Answering readers’ comments on “France’s Jews Have No Choice but Israel”
My New York Times articles often draw a relatively high number of responses, comments, and criticisms (and praise too, from time to time). And so I often feel the need to follow up with a post in which I respond to some of the more common, or more thoughtful, comments. A couple of months ago I responded to readers’ comments on Israel’s Fair Whether Fans. I later answered readers’ comments on Who Killed the Israeli Left. Today I’m answering questions and comments on my latest article in the Times – published last week – France’s Jews Have No Choice but Israel.
My article asked:
Does the Jewish state want to actively contribute to ending many hundreds of years of French Jewish history? Does it want to convey the message that yes, as the terrorists argue, there is no place for Jews in France? Does it want to imply that French efforts to protect Jews have been a failure? Does it want the world to see fearful Jews fleeing from Europe en masse yet again?
And the answer was just a little more complicated than the headline implies (headlines are always bad at reflecting nuance). Reader Alex Ryvchin captured its essence on twitter as he wrote: “@rosnersdomain reluctantly concludes – French Jews better off making last stand in Israel than living in fear”.
Here are just a few questions and comments from readers – followed by my short response:
Cameron Brown sarcastically said on Facebook: “Right, 'cause in Israel we don't have guards with guns everywhere…”. Andrew Esensten wrote on Twitter “This line of argument is defeatist & ironic, as Israelis themselves live behind guards with guns–it's called the IDF”.
Sure we do. But as I say at the end of the article, if we have to live behind guards, I prefer Israel’s guards. Why? For two reasons: first, because I believe they are more determined to defend Jewish institutions. Second, because they will never tire of defending Jewish institutions – that is their core mission. I have no doubt that the government of France also truly wants to defend its Jewish citizens and institutions, but I am not sure for how long it is going to make it a high priority and not tire of it.
Nan Socolow of Florida was one of hundreds of New York Times readers that commented on the article. I’ll only post one sentence of this comment: “One doesn't have to be a Cassandra to see the future of Jews in France today. One didn't have to be a Cassandra to see the future of Jews in Germany in the 1930s”.
I said it last week and I’ll repeat it: comparing 2015 France to 1938 Germany is unfair and unhealthy. Germany went after the Jews – France is attempting to keep them safe. It isn’t succeeding, it might be incompetent or lacking in understanding of the severity of the situation – but President Holland is no Hitler, France is no Nazi Germany, and Jews should be careful to know the difference.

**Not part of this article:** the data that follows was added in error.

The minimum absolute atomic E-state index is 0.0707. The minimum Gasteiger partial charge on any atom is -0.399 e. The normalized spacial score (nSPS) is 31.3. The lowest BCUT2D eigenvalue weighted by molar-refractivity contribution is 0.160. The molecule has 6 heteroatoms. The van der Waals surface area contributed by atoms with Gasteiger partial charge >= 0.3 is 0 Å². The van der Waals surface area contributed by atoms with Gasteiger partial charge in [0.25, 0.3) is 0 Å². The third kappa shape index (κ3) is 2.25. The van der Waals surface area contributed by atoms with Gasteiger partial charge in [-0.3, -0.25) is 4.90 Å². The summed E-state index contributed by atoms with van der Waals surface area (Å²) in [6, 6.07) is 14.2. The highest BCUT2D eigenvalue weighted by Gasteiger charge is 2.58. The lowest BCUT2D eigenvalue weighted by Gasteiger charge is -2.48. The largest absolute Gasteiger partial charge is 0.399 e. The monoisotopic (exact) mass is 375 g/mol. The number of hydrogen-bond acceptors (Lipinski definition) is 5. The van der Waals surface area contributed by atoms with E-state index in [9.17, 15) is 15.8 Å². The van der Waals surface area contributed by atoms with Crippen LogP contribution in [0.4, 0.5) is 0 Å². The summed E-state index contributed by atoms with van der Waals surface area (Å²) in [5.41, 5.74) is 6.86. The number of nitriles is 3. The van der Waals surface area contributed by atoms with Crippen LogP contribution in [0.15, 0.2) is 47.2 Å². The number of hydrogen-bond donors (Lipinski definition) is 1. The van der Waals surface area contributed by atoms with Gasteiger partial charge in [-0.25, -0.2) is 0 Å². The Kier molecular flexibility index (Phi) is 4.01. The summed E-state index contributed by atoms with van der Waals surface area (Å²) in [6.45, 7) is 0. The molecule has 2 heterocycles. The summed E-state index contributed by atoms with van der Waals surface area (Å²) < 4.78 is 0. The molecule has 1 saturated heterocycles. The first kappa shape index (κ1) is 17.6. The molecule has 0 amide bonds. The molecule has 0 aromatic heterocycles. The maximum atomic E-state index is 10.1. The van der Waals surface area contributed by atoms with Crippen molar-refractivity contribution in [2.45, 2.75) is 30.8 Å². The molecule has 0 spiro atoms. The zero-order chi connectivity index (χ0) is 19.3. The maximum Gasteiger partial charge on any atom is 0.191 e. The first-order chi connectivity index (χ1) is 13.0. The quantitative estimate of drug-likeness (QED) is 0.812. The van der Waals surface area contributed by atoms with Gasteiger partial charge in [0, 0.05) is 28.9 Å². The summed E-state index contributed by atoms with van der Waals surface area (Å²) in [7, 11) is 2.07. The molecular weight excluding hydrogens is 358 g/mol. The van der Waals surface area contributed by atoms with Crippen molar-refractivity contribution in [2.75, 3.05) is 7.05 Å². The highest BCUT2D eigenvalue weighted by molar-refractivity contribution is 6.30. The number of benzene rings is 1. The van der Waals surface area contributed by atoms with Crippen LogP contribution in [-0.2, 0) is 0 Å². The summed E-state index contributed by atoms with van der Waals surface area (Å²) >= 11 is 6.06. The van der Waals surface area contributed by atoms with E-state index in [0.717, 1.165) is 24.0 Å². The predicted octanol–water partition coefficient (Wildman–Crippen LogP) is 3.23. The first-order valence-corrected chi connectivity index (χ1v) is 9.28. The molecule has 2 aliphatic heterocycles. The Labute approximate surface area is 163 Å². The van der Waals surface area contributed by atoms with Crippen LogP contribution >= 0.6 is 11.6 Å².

Bruce Rozenblitt also left his comments on the New York Times comment-page: “Speaking as a Jewish American, I don't like this argument one bit. French Jews are French. They speak French. They enjoy French culture. They are not Israelis. They don't speak Hebrew. Packing up and walking away from your home and life is a momentous decision. This isn't like moving to the suburbs”.
This is a response that I got in many places and in many forms. Some American Jews did not agree with me, because of an assumption that my argument extends to all countries and all Jews. It does not. In America, Jews feel safe, and can celebrate Judaism. There are still good reasons for them to consider aliyah, but they are not the reasons that are impacting the Jews of France. In France, the Jews have growing difficulties to celebrate Judaism. Personally, they can be safe by assimilating – but those who want to be demonstrably Jewish, to participate in Jewish life, have a problem. The advantage of Israel over France is not personal safety. Israel, as my readers all know, is not the safest country on earth. But it is a place in which a Jew can be demonstrably Jewish, and trust his government to do the outmost for him to be able to be demonstrably Jewish without disruption.
Marshal Onellion wrote: “My country, the United States of America, should change our immigration law and give French Jews the same status their co-religionists had during the breakup of the Soviet Union, and for the same reason: danger. French Jews in turn should consider immigrating the the largest Diaspora community”.
I’m intrigued. That is a worthy challenge – replace an unsafe diasporic existence with a safe diasporic existence. But somehow I don’t see this happening. And if it does, Israel should all the more compete to lure these on-the-move French Jews to consider it as an option.
By email from Deborah: “Why don’t you wait for France to defeat the terrorists instead of running away from the fight?”
That is a good question, and it goes to the heart of why I wrote the article. That is, because I generally agree with Deborah’s premise: had I thought that the French are on their way to winning this fight, I’d be much more reluctant to hint that the Jews of France ought to consider leaving. As I say in my article, it gives me no pleasure to see a magnificent Jewish center collapse – not even if all of France’s Jews end up living in Israel. Alas – the this is where I’m guilty of the usual Israeli pessimism about European determination to fight terrorism – I have little faith in the government of France and in its ability to tame the violence and harassment of French Jewry.